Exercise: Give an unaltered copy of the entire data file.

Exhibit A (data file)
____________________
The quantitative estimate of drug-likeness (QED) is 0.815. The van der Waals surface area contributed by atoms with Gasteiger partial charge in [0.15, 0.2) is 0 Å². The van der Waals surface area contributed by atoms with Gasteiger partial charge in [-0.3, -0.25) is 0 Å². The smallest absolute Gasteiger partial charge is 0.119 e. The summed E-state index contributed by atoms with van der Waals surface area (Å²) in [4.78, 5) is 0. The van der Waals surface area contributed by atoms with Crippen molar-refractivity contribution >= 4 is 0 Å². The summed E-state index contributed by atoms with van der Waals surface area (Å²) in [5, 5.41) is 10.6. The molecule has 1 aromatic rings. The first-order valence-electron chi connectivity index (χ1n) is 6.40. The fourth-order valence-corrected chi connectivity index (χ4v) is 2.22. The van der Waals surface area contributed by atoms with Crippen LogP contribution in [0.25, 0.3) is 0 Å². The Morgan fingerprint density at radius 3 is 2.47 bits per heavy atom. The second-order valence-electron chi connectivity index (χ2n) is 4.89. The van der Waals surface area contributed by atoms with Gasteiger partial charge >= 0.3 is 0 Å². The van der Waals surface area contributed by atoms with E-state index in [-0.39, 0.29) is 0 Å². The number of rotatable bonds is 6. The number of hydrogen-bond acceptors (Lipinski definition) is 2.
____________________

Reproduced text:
The quantitative estimate of drug-likeness (QED) is 0.815. The van der Waals surface area contributed by atoms with Gasteiger partial charge in [0.15, 0.2) is 0 Å². The van der Waals surface area contributed by atoms with Gasteiger partial charge in [-0.3, -0.25) is 0 Å². The smallest absolute Gasteiger partial charge is 0.119 e. The summed E-state index contributed by atoms with van der Waals surface area (Å²) in [4.78, 5) is 0. The van der Waals surface area contributed by atoms with Crippen molar-refractivity contribution >= 4 is 0 Å². The summed E-state index contributed by atoms with van der Waals surface area (Å²) in [5, 5.41) is 10.6. The molecule has 1 aromatic rings. The first-order valence-electron chi connectivity index (χ1n) is 6.40. The fourth-order valence-corrected chi connectivity index (χ4v) is 2.22. The van der Waals surface area contributed by atoms with Crippen LogP contribution in [0.25, 0.3) is 0 Å². The Morgan fingerprint density at radius 3 is 2.47 bits per heavy atom. The second-order valence-electron chi connectivity index (χ2n) is 4.89. The van der Waals surface area contributed by atoms with Gasteiger partial charge >= 0.3 is 0 Å². The van der Waals surface area contributed by atoms with E-state index in [-0.39, 0.29) is 0 Å². The number of rotatable bonds is 6. The number of hydrogen-bond acceptors (Lipinski definition) is 2.